The contestants

Feats of cocktail-making magic are always a privilege to witness; knowing the action supports breast cancer charities only makes it better. Sunday, January 8, I had the good fortune to attend the sixth national Speed Rack competition, hosted at Washington Hall in Seattle, WA. Established in 2011, Speed Rack’s purpose is to celebrate women in the bartending industry: putting the focus on female mixologists while raising funding for breast cancer research. To date, the organization has donated more than $500,000 to breast cancer charities around the world.

For the Northwest regionals, a group of 21 talented young women from the West Coast went head-to-head in speed contests, shaking their way to the top in front of a panel of four judges. The panel included Kathy Casey, founder of Liquid Kitchen, Paul Clarke, executive editor of Imbibe Magazine, Tan Vinh, the cocktail columnist for the Seattle Times, and Charlotte Voisey, director of brand advocacy for William Grant & Sons. The charismatic emcee for the event was Co-founder of Ford’s Gin, Simon Ford.

The judges

The judges

Off the stage, attendees were treated to a smorgasbord of distilled beverages and swag bags. I personally may have come away from the event with a few new pins for my denim jacket, but chose to decline the free pair of sunglasses and beaded necklace I was offered by one vendor. Representatives from multiple spirits producers were present, including Ford’s Gin, Four Roses, Knob Creek, Jameson, Campari, and special guest: Imbibe Magazine. About 150+ attendees swarmed through the hall at any given time, dispersed over two stories of premium spectator space, with great views of the cocktail-shaking action. The crowd was a healthy mix of Seattle’s best: ranging from hipster techies, to biker babes, to suburban dads. As the event went on, the cheers became louder and more enthusiastic, no doubt lubricated by the free-flowing alcohol and synth-pop beats of DJ Sissy Chablis.

The cocktails

The cocktails

Cocktails chosen for the competition were pulled from a list of 50 accepted industry-standard classic recipes, and ranged from a classic Paloma to a Blood and Sand. The Seattle-favorite, the Last Word, also made an appearance in one of the final rounds. The regional competition was fierce, but in the end Jacyara de Oliveira of Rob Roy and The Hideout came out victorious. In 2015, Jacyara won Miss Speed Rack Chicago in the fourth national tour, and made it into the top 8 over 5 consecutive years. She advances to the national finals in New York ‪on May 21, 2017.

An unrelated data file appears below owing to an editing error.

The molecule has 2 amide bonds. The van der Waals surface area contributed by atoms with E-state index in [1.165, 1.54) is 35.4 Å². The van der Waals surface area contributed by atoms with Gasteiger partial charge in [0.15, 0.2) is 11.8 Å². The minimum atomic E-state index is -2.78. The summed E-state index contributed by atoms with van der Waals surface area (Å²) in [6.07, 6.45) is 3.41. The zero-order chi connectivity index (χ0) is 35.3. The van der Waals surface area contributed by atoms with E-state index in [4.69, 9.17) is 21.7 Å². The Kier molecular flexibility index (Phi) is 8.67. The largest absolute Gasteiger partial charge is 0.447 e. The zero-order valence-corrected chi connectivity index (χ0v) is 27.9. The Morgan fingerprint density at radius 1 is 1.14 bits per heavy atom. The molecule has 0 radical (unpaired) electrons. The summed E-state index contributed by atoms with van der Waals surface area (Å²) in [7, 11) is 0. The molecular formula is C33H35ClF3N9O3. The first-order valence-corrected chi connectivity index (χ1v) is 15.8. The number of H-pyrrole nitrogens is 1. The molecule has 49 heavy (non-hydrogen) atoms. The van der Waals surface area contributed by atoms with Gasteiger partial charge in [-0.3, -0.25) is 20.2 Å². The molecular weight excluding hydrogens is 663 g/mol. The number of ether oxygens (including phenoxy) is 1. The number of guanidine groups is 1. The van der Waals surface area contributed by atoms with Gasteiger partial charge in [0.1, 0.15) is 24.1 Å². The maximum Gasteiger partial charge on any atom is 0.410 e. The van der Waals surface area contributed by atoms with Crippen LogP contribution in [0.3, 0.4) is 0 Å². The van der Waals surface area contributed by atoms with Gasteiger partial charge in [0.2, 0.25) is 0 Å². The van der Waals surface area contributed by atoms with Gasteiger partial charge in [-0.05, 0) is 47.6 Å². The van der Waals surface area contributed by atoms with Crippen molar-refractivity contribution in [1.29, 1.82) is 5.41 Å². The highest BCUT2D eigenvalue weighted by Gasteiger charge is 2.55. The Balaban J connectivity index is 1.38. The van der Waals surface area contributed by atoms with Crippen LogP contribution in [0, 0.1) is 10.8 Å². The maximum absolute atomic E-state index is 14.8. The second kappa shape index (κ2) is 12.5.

The winner!

(All photos courtesy of Wagstaff Worldwide. Article written by GSN West Coast correspondent Noel Frodelius-Fujimoto)

imagesToday is National Hot Buttered Rum day!  And a perfect day for it too, since here in Upstate New York, it’s below freezing and snowing.

Here’s a recipe from Dale DeGroff which is both easy and a time-saver if you’re making a lot over the winter.

Hot Buttered Rum
2oz aged rum
0.75oz demerara simple syrup
1 tbsp spiced compound butter (see below)
Hot apple cider
Cinnamon stick
Glass: any mug or glass appropriate for hot drinks
Preheat glass or mug by filling with hot water.  Then drain the water and pour the syrup in the glass along with the compound butter and a little hot cider. Stir well to melt the butter. Add rum and more hot cider to fill, then give it a light stir with cinnamon stick.  Then smile.
Spiced Compound Butter
1 lb softened butter
1 tsp cinnamon
1 tsp ground nutmeg
1 tsp ground allspice
1/2 tsp ground cloves
1/4 cup dark brown sugar
Add all ingredients to bowl and mix well.  Store covered in refrigerator.


Samuel Adams was one of the first craft brewers to offer rotating beers that capture the essence of each season, and now, from January through April, the brewers are introducing drinkers to two new seasonal beers: Samuel Adams Hopscape and Fresh as Helles. It may be unconventional to have two seasonals at one time of year, but Sam Adams has never been known to follow the rules. The brewers felt that these two brews capture the essence of the ever-changing season across the country from January through April.

Available January and February, citrus and piney hop flavors with a nice lingering bitter finish make Hopscape best enjoyed during cold, brisk temperatures. While the honey malt aroma and orange blossom notes of Fresh as Helles make it a perfect pairing to welcome late spring weather during March and April.